US 3423086 A
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Description (OCR text may contain errors)
Jan. 21, 1969 J, MOORE 3,423,086
EXERCISING DEVICE FOR ATTACHMENT TO A WHEELCHAIR Filed Oct. 24, 1965 JON/E M. T. MOOEG INVENTOE United States Patent 3 Claims ABSTRACT OF THE DISCLOSURE A leg-exercising device for attachment to a wheelchair or walker vehicle and comprising a structure having bicycle-like peddles so positionable in front of said vehicle that an occupant thereof may operate the peddles.
A device attachable to a wheelchair-like vehicle and having bicycle-like peddles operable by the occupant of the vehicle for exercising his legs.
The invention herein described pertains to an attachment for an invalids wheelchair to facilitate leg exercises, and more particularly to a device of this nature comprising a wheel resembling the front wheel of a bicycle that is so attachable to the wheelchair that its occupant may operate the pedals that rotate the aforementioned wheel when it is lifted by means of a pedestal from the surface upon which the wheel chair is resting.
One object of the invention is to provide a device of the type described that may be detachably secured to the frame of the wheelchair without making any mechanical alterations therein.
A further object is to provide a device of the type described that may conveniently be operated by the occupant of the chair.
An additional object in a device of the type described is to provide means by which the attachment may be removably secured either to a folding wheelchair or to one that is not capable of being folded.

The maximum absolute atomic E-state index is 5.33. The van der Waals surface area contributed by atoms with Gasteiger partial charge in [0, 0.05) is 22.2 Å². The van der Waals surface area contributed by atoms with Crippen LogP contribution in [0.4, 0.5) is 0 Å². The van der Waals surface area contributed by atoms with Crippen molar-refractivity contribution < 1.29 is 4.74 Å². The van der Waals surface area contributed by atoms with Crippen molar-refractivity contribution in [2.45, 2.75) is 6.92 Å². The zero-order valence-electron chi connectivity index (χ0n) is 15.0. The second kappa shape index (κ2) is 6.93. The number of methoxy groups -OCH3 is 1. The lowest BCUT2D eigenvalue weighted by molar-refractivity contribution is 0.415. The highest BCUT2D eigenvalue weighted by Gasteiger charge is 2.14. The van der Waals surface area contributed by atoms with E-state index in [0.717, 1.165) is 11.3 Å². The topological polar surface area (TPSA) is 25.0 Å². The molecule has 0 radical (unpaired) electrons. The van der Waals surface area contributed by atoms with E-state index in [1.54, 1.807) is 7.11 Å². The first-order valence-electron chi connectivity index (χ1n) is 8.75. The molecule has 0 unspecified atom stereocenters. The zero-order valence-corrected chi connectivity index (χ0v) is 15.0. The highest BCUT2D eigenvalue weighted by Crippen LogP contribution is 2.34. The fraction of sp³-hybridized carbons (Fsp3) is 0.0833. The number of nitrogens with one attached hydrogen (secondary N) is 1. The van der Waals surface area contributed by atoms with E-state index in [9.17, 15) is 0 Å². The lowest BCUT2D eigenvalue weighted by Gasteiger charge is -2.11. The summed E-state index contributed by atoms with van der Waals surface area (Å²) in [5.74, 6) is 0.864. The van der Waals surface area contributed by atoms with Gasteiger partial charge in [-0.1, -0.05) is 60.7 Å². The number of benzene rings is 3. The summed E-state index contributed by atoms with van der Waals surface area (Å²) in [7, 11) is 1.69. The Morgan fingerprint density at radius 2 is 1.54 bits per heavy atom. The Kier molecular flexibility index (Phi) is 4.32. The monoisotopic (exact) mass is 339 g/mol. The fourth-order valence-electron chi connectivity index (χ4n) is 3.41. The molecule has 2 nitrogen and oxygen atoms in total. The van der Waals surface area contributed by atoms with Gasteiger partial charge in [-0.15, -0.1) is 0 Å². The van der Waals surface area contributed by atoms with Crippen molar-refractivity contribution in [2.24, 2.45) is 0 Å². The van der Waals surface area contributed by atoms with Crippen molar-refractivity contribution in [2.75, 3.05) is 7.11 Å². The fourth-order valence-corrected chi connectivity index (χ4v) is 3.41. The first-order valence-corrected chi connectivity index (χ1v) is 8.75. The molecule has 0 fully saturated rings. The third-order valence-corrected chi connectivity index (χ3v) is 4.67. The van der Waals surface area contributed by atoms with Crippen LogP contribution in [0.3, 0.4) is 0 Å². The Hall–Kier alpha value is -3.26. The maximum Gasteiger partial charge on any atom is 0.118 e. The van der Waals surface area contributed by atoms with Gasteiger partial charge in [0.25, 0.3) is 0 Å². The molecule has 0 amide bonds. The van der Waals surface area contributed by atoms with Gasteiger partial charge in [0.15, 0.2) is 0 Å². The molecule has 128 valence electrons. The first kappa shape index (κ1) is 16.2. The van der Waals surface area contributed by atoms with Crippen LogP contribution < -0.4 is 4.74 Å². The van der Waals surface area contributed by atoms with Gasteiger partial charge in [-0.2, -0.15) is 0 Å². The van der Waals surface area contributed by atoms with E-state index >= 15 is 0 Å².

Still another object is to provide such an exercising device with a pedestal that will support the pedalled front wheel while it is rotated.
A further object is to provide a device of the type described in which the pedestal may be rotated on the shaft of the said wheel to an inoperative position where it may be releasably held by means of a latch that is a part of the device.
Yet another object is to provide an attachment of the type described that will permit the chair to be moved by its occupant not only in a straight line but also to the right or left.
This invention possesses many other advantages and has other objects which may be made more clearly apparent from a consideration of an illustrative embodiment of the invention. For this purpose, such an embodiment is shown in the drawings accompanying and forming part of the present specification. This embodiment will now be described in detail, illustrating the general principles of the invention; but it is to be understood that this detailed description is not to be taken in a limiting sense, since the scope of the invention is best defined by the appended claims.
In the drawings:
FIGURE 1 is a side elevation of the presently preferred embodiment of the invention attached to a wheelchair;
FIG. 2 is a section taken substantially on line 2-2 of FIG. 1;
FIG. 3 is a front elevation of the device;
FIG. 4 is a section taken on line 4-4 of FIG. 2; and
FIG. 5 is a section taken on line 5-5 of FIG 2.
3,423,086 Patented Jan. 21, 1969 Inasmuch as most wheelchairs that are now being manufactured are of the folding or collapsible type, the exercising device herein described and illustrated in the drawings has been designed so that it may be attached to either type of wheelchair.
The exercise that is provided by the attachment is similar to that which is obtained by the rider of a bicycle or tricycle. Accordingly, the device includes a tricycle type wheel 10 that is rigidly secured to a shaft 46 which is journaled in the spaced branches or members 47 and 48 of an inverted Y-shaped structure 11. The wheel 10 may be driven by the feet of the occupant of the chair and exercise derived therefrom without the necessity of any bodily movement of the chair itself. The parallel branch members 47 and 48 depend from a yoke 49, FIG. 3, integrally attached to a shaft or stem 50, FIG. 2, that is mounted for angular movement only in a sleeve 14. This sleeve thus constrains the stem 50 from longitudinal movement.